Thomas “Carbide” Wilson: Prolific Inventor and Father of Carbide

This article was originally written and submitted as part of a Canada 150 Project, the Innovation Storybook, to crowdsource stories of Canadian innovation with partners across Canada. The content has since been migrated to Ingenium’s Channel, a digital hub featuring curated content related to science, technology and innovation.

Thomas “Carbide” Wilson was born in 1860 to a struggling farming family in Princeton, Upper Canada. When Thomas was 14, his father died, and his mother worked hard teaching guitar and painting lessons to put her children through school. Lucky for her, Thomas would soon become a prolific inventor and forever change the history of industry.

At the young age of 21, Thomas showed great intellectual promise by patenting electric arc lighting. As a result of his invention, in 1881, some shops and hotels in Hamilton displayed electric lights. They were the first electric lights most Hamiltonians ever saw.

Out of all of Wilson’s inventions, however, probably the one of the most important was his discovery of a way to produce calcium carbide.

Wilson discovered a cheap method of calcium carbide production via a twisting route of accidents and hard work. When travelling in the United States Thomas Wilson he met a man named Major James Turner. Major James Turner inspired in him an unshakable belief in the potential of the electric arc furnace. Wilson wanted to use the electric arc furnace to produce aluminum, a metal he believed would one day replace other metals on the market.

One of the major problems the duo encountered in producing aluminum was the lengthy amount of time taken for the furnace to cool down in order for the experiment’s needed sample to be taken. So, in order to reduce time and cost, Wilson decided to build a second unit that contained two furnaces so that one could cool while the other was in use. Wilson tried adding an assortment of metals and chemicals to the furnace in an attempt to produce aluminum, but had no success. His experiments were becoming costly, and his aluminum company was slowly going broke. Someone had suggested to Wilson to try producing metallic calcium before trying to produce aluminum, since they believed the metallic calcium could later be used to produce the desired aluminum.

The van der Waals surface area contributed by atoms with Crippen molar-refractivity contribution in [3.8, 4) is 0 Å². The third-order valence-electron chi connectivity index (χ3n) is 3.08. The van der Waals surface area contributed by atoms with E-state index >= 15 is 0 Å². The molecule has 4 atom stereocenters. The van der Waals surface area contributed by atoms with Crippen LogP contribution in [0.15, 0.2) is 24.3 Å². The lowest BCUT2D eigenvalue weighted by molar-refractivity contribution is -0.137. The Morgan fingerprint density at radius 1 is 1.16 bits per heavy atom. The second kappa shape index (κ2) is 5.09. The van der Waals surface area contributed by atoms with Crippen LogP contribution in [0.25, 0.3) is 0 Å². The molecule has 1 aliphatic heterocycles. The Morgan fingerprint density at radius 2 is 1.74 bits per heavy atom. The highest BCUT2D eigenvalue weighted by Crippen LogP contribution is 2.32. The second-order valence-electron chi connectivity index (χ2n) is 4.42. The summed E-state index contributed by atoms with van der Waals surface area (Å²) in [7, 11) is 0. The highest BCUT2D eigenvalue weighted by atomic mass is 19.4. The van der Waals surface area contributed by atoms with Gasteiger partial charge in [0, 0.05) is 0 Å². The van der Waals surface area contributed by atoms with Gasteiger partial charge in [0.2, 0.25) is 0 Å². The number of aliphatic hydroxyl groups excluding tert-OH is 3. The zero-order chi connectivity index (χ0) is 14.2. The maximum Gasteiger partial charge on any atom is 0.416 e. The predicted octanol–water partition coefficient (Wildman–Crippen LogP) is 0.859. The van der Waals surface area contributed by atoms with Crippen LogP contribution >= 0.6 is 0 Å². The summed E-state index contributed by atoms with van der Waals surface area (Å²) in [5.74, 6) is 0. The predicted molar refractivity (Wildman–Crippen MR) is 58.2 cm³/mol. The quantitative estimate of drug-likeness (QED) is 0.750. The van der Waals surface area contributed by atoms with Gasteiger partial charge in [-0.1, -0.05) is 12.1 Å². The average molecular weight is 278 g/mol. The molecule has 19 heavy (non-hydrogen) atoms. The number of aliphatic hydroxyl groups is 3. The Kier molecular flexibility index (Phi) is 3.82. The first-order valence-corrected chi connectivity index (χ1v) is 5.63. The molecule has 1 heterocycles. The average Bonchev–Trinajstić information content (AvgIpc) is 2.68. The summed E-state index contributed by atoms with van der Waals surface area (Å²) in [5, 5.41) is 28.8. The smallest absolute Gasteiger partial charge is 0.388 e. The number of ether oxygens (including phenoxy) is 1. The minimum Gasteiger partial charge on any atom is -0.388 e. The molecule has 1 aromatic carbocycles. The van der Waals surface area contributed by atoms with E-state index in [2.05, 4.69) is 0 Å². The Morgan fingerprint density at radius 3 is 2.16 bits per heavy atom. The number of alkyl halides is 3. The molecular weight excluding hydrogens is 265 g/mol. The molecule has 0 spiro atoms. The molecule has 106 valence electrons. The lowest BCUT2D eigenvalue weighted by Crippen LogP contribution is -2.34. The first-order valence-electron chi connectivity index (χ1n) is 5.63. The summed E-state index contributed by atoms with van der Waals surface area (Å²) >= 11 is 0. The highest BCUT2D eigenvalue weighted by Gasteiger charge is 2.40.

In desperation, Wilson mixed coal tar and lime into the furnace hoping for the best. The mixture removed was dark and glutinous. Wilson, Turner, and their team were under the mistaken impression that they had produced metallic calcium. Later inspection by the leading scientist Lord Kelvin revealed the mixture was actually calcium carbide, otherwise known as acetylene.

At the time of their discovery, only six other people had seen calcium carbide. It was largely thought to be a scientific novelty- something rare but largely useless. With Wilson and Turner’s discovery, it now appeared that calcium carbide could be produced cheaply and quickly in large quantities. But, scientists wondered, what purpose would it have?

Metal welders began using acetylene to work with metal, but it was largely acetylene’s ability to produce a bright light that made it important for its first users. When it burned, the flame it produced was 12.5 times brighter than the flame of its rival, coal gas. Since Acetylene’s light contained all the colours of the spectrum, in proportions similar to natural light, it did not distort colours like other industrial light sources. Biologists discovered that fruits and vegetables ripened almost as quickly under acetylene light as they did in natural sunlight.

Within a few years of Wilson and Turner’s discovery, farmers were able to work in the cool of night, railway builders extended their hours, and lighthouses used acetylene to provide a brighter, more far-reaching light, for ships. Wilson and Turner’s discovery was seen as “sunlight in a bottle.”

Wilson would later spend much of his life using his money to fund new invention projects. He resided in St. Catharines for over seven years, but later moved to Ottawa. When he passed away in 1915 at the age of 55, over 60 inventions were credited to his name.

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